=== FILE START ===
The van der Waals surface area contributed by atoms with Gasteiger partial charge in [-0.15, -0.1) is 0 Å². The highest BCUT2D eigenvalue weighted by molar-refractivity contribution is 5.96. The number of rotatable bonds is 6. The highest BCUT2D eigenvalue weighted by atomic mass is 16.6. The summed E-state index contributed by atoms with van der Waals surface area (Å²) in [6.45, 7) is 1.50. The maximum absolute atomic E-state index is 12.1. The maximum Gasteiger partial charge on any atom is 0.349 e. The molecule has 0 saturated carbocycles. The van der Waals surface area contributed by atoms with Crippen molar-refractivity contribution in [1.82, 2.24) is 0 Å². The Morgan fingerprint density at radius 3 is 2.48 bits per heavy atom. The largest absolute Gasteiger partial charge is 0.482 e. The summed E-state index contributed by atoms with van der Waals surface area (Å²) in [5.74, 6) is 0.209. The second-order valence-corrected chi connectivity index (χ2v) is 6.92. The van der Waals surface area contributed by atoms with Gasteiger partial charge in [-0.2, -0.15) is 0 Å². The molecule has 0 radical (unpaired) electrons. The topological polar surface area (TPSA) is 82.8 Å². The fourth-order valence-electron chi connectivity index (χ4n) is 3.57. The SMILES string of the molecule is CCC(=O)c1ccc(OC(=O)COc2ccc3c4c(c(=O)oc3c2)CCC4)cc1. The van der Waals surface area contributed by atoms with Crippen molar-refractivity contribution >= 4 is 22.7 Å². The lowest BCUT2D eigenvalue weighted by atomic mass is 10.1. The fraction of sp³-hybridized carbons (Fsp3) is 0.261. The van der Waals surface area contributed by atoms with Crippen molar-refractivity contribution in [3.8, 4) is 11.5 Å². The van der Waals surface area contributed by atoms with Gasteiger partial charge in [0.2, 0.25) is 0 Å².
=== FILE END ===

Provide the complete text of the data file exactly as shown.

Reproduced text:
The van der Waals surface area contributed by atoms with Gasteiger partial charge in [-0.15, -0.1) is 0 Å². The highest BCUT2D eigenvalue weighted by molar-refractivity contribution is 5.96. The number of rotatable bonds is 6. The highest BCUT2D eigenvalue weighted by atomic mass is 16.6. The summed E-state index contributed by atoms with van der Waals surface area (Å²) in [6.45, 7) is 1.50. The maximum absolute atomic E-state index is 12.1. The maximum Gasteiger partial charge on any atom is 0.349 e. The molecule has 0 saturated carbocycles. The van der Waals surface area contributed by atoms with Crippen molar-refractivity contribution in [1.82, 2.24) is 0 Å². The Morgan fingerprint density at radius 3 is 2.48 bits per heavy atom. The largest absolute Gasteiger partial charge is 0.482 e. The summed E-state index contributed by atoms with van der Waals surface area (Å²) in [5.74, 6) is 0.209. The second-order valence-corrected chi connectivity index (χ2v) is 6.92. The van der Waals surface area contributed by atoms with Gasteiger partial charge in [-0.2, -0.15) is 0 Å². The molecule has 0 radical (unpaired) electrons. The topological polar surface area (TPSA) is 82.8 Å². The fourth-order valence-electron chi connectivity index (χ4n) is 3.57. The SMILES string of the molecule is CCC(=O)c1ccc(OC(=O)COc2ccc3c4c(c(=O)oc3c2)CCC4)cc1. The van der Waals surface area contributed by atoms with Crippen molar-refractivity contribution >= 4 is 22.7 Å². The lowest BCUT2D eigenvalue weighted by atomic mass is 10.1. The fraction of sp³-hybridized carbons (Fsp3) is 0.261. The van der Waals surface area contributed by atoms with Crippen molar-refractivity contribution in [3.8, 4) is 11.5 Å². The van der Waals surface area contributed by atoms with Gasteiger partial charge in [0.2, 0.25) is 0 Å².